Criminal Control of Two Ukrainian Clubs

Owners and top managers of football clubs in two of the Ukraine’s regions, Tavriya (Simferopol) in Crimea and Zakarpattya (Uzhhorod) in Transcarpthia are linked to “classic” organized crime involving assaults, murders and illegal weapons possession.

The clubs have been turned into headquarters for organized crime gangs, where much more than sport is dealt with. At least one murder that Tavriya’s commercial director is accused of took place in his club’s office, while Zakarpattya’s Volodymyr Paulio headquartered as many as 200 armed gang members at his club’s stadium.

Most football clubs in Ukraine have become vanity projects of the newly rich, people like brothers Hryhoriy and Ihor Surkis, Rinat Akhmetov, Ihor Kolomoysky and Vadym Rabinovich, who use them to add to their respectability and improve their images, images they have, in recent years, turned to polishing through contacts with high-ranking government officials, including gathering of the world’s most affluent people.

So, despite the origins of their leaders’ wealth, such clubs are not associated today with street-level organized crime.

For the Crimea and Transcarpathia clubs, things have been quite different.

Aronov of The Shoes

The Crimean peninsula, since the late 1980s, has been the country’s most criminalized region. The major organized crime groups – Salem and Bashmaki (The Shoes)– were some of the biggest and best organized in Ukraine. These groups penetrated local governments, power structures and legislative bodies. And, because most of the group’s leaders were members of parliament, until 1998 they were granted immunity from criminal prosecution. That, along with an easy access to state property under privatization, led to the penetration of every sphere of life in Ukraine’s southern peninsula—including sports. In Crimea, The Shoes owned the Tavriya football club.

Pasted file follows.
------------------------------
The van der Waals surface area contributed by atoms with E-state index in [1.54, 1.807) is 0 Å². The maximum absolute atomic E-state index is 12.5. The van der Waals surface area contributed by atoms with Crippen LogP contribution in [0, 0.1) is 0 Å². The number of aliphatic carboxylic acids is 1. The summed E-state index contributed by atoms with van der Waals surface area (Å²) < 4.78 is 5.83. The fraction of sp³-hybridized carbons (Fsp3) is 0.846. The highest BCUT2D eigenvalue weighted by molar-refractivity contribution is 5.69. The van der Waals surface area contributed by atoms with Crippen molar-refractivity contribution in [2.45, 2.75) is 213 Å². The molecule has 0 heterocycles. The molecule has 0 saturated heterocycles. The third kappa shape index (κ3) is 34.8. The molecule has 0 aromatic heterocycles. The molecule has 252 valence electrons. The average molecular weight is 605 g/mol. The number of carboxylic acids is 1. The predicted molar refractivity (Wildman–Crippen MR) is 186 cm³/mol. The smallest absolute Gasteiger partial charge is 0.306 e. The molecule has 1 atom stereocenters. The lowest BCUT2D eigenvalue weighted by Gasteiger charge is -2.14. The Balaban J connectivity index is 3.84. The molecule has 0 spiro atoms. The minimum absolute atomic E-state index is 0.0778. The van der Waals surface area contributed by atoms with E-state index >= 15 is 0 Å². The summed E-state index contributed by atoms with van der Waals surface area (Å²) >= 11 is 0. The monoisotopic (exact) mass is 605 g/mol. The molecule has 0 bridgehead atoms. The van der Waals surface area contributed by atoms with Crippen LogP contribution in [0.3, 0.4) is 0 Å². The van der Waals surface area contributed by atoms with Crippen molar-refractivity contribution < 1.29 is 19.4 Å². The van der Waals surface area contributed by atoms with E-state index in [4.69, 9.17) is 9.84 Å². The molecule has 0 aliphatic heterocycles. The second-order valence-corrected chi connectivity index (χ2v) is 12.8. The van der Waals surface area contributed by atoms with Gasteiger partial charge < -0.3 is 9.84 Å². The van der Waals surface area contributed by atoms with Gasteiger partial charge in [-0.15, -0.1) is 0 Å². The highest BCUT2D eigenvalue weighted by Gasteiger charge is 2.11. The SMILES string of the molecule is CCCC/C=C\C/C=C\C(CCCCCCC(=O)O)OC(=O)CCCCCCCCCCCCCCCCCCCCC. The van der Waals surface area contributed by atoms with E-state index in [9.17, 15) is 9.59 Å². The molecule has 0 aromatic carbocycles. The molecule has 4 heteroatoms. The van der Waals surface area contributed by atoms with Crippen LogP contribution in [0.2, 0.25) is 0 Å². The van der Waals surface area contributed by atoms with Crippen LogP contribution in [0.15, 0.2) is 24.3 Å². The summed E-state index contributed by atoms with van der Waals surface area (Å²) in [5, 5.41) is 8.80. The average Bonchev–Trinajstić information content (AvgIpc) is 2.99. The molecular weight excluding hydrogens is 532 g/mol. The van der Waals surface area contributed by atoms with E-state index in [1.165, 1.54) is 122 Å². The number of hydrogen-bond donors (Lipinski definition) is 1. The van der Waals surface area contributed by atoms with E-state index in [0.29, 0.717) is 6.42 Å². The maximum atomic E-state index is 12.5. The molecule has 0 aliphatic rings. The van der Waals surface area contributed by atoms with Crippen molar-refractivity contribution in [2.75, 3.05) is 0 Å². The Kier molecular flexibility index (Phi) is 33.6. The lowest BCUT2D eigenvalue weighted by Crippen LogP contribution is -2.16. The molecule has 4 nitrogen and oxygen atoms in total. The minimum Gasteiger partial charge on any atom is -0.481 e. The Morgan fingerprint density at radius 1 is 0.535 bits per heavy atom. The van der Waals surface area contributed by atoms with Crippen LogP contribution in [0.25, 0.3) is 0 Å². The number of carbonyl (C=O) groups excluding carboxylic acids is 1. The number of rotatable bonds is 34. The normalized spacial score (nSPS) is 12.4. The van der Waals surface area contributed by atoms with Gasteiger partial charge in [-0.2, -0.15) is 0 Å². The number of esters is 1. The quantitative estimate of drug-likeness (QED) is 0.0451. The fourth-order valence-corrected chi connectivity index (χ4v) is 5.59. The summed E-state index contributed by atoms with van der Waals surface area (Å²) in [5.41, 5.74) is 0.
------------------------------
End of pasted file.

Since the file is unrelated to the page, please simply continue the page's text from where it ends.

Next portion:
“I spend all my time on soccer, where do I get the time to be a gangster?”

In March 2008, police arrested Ruvim Aronov, the commercial director and former general director of Tavriya, which is currently firmly in the running to be champion. Aronov was charged with crimes including murders. He is in Odessa prison, awaiting rial, and is still listed as a member of the Crimean parliament on the commission for culture, sport and youth affairs.

He had lived in Israel since 2006, when a search warrant was issued, but he came back to Ukraine to celebrate the 50th anniversary of his Tavriya club. “Probably, he just underestimated the situation in the country, hoping that everybody forgot about him,” said Hennady Moskal, the deputy head of the Parliament’s committee on fighting organized crime and corruption.

In 2006, shortly after his search warrant was issued, Aronov had given an interview to Obozrevatel online newspaper and professed his desire to return to Ukraine to prove his innocence. And the Shoes? “I only read about them in newspapers… I paid no attention to the criminals, just as any other working man… I spend all my time on soccer, where do I get the time to be a gangster?”

This, however, was not Aronov’s first brush with the law. In January 2000, he was arrested for extortion of nearly $100,000. In a couple of days he was released by the court.

Other members of the Shoes mentioned in the search warrant issued in 2006 were Oleksandr Danilchenko, Mykola Kozhuhar and Gennady Melnyk. The three, according to the search warrant, combined their criminal activities with top positions in the Crimean boxing and wrestling federations. Melnyk had been arrested in 2007, but then released by the Prosecutor General’s Office due to lack of evidence. The new search warrant for all three, issued in November 2008, charged them with committing “numerous heavy crimes.”

The police accused Aronov of “committing heavy and especially heavy crimes while being a member of Bashmaki (The Shoes) organized crime group, including contract killings in Crimea and Ukraine’s other regions.” One of the murders allegedly took place at the Tavriya club’s office in 2000, where one of the gang’s members was killed because he was in conflict with other members of the Shoes.

“At some point the office of football club Tavriya was turned into the Shoes headquarters,” states the press office of Crimean police. It continues: “And in Aronov’s office you could meet all its major figures.”